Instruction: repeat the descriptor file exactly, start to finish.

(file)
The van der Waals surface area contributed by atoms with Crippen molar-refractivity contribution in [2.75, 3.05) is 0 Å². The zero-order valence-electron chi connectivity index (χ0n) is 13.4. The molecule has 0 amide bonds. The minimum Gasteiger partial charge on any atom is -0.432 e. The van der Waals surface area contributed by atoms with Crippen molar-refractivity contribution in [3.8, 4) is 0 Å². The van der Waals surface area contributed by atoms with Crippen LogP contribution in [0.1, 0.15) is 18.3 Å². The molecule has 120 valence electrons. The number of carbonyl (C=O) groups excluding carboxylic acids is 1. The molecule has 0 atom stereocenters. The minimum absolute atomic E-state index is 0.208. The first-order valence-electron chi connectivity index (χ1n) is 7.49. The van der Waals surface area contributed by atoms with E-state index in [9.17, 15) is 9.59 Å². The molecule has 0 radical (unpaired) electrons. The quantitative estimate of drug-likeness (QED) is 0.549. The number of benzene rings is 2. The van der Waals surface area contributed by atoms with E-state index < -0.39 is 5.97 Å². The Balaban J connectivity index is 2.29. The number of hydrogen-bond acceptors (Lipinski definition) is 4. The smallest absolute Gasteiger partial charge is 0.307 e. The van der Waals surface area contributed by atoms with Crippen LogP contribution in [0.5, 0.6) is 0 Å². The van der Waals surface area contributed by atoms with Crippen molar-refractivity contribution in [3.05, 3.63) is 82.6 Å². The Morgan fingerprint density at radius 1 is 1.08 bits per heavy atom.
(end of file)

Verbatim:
The van der Waals surface area contributed by atoms with Crippen molar-refractivity contribution in [2.75, 3.05) is 0 Å². The zero-order valence-electron chi connectivity index (χ0n) is 13.4. The molecule has 0 amide bonds. The minimum Gasteiger partial charge on any atom is -0.432 e. The van der Waals surface area contributed by atoms with Crippen molar-refractivity contribution in [3.8, 4) is 0 Å². The van der Waals surface area contributed by atoms with Crippen LogP contribution in [0.1, 0.15) is 18.3 Å². The molecule has 120 valence electrons. The number of carbonyl (C=O) groups excluding carboxylic acids is 1. The molecule has 0 atom stereocenters. The minimum absolute atomic E-state index is 0.208. The first-order valence-electron chi connectivity index (χ1n) is 7.49. The van der Waals surface area contributed by atoms with E-state index in [9.17, 15) is 9.59 Å². The molecule has 0 radical (unpaired) electrons. The quantitative estimate of drug-likeness (QED) is 0.549. The number of benzene rings is 2. The van der Waals surface area contributed by atoms with E-state index < -0.39 is 5.97 Å². The Balaban J connectivity index is 2.29. The number of hydrogen-bond acceptors (Lipinski definition) is 4. The smallest absolute Gasteiger partial charge is 0.307 e. The van der Waals surface area contributed by atoms with Crippen LogP contribution in [0.5, 0.6) is 0 Å². The van der Waals surface area contributed by atoms with Crippen molar-refractivity contribution in [3.05, 3.63) is 82.6 Å². The Morgan fingerprint density at radius 1 is 1.08 bits per heavy atom.